eNI employs the inorganic use of vital minerals, such as Zinc, Magnesium, Selenium, Iron, and Copper, in proportionally balanced amounts with normal vitamins (A, C & E) to essentially restore immune functions by repairing B-Cell and T-Cell connectivity disrupted by the HIV virus. Zinc therapy is particularly effective in repairing T-Cell functions.
An eNI therapy regime also dramatically improves the body’s natural ability to defend against disease by overcoming malnutrition and malabsorption. Administered in early childhood, it can prevent stunted growth and dramatically strengthen the child’s normal immune functions. And unlike in the case of ART, it is not possible for the HIV virus to build up resistance to Zinc or other minerals-based treatment regimens.
Furthermore, there is no stigma associated with eNI therapy. Improving one’s health is a fundamental human right, and if it so happens that it also repairs a damaged immune system, or improves the body’s ability to withstand viral attacks, so much the better.
Testing in Africa and Thailand is proving the point. Dr. Lynde Francis, adviser to the World Bank on nutrition, has reported significant positive results in using eNI regimes in Zimbabwe since 1998. Her trials show that eNI helps patients to cost effectively cope with AIDS as a chronic disease rather than succumbing to it as a death sentence. An international team of physicians working in Thailand will soon publish the results of a preliminary study conducted in Thailand showing the efficacy of eNI in HIV-positive individuals.
These infectious diseases pose an ongoing and increasingly urgent threat to global security. For a fraction of the cost of what American taxpayers paid to get rid of Saddam Hussein, the Bush administration could easily take steps unilaterally that don’t interfere with the work of The Global Fund to fight AIDS, Malaria, and Tuberculosis, and other multilateral organizations, and still provide the leadership the world seeks, and rightly deserves, from the United States.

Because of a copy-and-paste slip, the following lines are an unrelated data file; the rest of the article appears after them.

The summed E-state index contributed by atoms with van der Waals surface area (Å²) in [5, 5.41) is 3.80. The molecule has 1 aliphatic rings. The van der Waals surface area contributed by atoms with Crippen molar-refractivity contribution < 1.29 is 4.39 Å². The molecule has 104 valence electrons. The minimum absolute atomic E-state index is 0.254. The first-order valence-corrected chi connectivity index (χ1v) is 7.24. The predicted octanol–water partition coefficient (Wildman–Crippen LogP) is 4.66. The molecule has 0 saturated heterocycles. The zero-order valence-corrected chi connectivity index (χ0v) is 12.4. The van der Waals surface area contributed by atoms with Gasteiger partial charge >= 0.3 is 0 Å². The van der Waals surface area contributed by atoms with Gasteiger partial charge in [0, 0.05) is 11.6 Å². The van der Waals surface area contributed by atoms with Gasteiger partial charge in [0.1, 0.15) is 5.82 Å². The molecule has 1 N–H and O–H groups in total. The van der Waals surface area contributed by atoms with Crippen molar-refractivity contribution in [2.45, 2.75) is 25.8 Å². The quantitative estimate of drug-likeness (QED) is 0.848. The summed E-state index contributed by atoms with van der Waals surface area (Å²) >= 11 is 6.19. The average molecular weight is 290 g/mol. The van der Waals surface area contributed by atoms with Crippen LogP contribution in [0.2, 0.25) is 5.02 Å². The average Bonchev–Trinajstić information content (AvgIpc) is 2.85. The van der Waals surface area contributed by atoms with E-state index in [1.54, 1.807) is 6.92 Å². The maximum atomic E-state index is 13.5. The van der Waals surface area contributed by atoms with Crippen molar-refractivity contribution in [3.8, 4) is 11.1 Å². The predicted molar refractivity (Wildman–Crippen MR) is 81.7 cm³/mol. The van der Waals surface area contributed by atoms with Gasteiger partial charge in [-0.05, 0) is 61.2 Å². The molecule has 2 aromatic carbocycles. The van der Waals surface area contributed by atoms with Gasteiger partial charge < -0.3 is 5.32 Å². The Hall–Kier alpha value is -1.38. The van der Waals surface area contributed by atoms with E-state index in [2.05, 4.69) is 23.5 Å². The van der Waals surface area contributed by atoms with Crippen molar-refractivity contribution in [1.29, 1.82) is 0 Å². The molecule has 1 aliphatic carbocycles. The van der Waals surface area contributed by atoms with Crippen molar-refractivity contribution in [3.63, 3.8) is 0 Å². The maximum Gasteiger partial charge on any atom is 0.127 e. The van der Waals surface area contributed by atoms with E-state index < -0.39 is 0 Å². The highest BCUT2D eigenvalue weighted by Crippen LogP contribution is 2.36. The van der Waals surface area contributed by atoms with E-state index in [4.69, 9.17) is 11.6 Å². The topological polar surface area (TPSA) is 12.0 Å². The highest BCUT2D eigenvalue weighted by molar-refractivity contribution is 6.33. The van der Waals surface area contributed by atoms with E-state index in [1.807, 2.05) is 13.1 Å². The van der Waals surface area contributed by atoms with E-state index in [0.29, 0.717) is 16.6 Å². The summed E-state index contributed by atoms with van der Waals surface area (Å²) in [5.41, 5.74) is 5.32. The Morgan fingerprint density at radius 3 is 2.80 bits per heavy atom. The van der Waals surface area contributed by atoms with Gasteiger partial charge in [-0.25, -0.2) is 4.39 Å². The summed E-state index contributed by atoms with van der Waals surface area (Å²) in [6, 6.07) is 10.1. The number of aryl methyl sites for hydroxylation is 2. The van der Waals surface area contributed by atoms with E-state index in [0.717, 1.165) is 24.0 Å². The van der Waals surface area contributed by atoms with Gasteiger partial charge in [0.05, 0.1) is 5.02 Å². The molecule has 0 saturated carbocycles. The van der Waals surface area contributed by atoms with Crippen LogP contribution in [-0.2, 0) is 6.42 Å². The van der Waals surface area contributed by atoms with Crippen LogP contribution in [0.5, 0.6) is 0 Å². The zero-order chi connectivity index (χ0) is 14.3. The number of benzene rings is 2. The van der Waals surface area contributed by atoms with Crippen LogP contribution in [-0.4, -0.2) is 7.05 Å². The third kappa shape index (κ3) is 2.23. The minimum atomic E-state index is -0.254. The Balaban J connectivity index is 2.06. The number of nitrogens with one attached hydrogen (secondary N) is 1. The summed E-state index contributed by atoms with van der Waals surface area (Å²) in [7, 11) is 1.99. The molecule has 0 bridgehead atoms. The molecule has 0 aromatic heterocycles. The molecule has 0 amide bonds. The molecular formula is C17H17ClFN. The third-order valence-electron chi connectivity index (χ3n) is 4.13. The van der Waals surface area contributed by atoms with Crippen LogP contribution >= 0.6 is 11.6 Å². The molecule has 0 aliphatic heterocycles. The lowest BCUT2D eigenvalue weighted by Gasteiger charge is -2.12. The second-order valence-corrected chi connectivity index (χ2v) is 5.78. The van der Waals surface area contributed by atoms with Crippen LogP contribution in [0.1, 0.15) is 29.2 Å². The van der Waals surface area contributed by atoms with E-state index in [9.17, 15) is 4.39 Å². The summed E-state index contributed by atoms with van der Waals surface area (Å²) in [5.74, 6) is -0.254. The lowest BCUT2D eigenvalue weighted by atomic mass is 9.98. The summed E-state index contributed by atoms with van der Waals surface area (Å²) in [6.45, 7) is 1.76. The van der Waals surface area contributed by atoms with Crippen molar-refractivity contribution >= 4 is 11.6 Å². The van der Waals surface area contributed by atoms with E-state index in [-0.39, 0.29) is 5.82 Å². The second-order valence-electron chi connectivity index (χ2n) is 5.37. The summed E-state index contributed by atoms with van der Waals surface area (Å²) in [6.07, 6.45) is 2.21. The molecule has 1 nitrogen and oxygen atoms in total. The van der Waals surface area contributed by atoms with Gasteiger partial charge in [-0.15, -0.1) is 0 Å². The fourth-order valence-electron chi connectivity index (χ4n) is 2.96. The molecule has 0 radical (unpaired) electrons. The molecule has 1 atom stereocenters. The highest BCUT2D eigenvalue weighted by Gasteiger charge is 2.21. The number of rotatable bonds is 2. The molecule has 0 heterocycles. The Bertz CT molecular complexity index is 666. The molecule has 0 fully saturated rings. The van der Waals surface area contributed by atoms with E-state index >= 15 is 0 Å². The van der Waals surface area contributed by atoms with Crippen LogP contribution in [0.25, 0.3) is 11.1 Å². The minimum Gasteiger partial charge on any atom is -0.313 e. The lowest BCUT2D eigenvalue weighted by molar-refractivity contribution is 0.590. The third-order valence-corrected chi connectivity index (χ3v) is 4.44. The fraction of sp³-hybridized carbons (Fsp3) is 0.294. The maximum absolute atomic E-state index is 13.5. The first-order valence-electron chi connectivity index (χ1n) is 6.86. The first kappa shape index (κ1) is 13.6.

Pilot projects employing eNI that treat children, particularly orphans, and pregnant women living with HIV/AIDS, should be funded by the Bush White House immediately. A full-scale study that proposes to treat 5,000 people in each of eight African and Caribbean countries with eNI supplements should be set up and funded as well. Programs to train NGO and community-health workers on how to administer eNI-therapy regimes should be started in parallel. And clinical trials with in vitro testing of nutritional-intervention compounds should be funded to ascertain their immunological characteristics and effects.
The bill for these exercises: The whopping sum of $50 million, or about the same amount as it cost the White House to ferry President Bush to Africa and back in June in search of political kudos for what can still be a major contribution to global and national security.
— Mansoor Ijaz, a New York financier, is NRO contributor on issues dealing with national security and terrorism. He is also a graduate of the MIT-Harvard Medical School Medical Engineering Program. Alimuddin Zumla is professor of infectious diseases at University College London.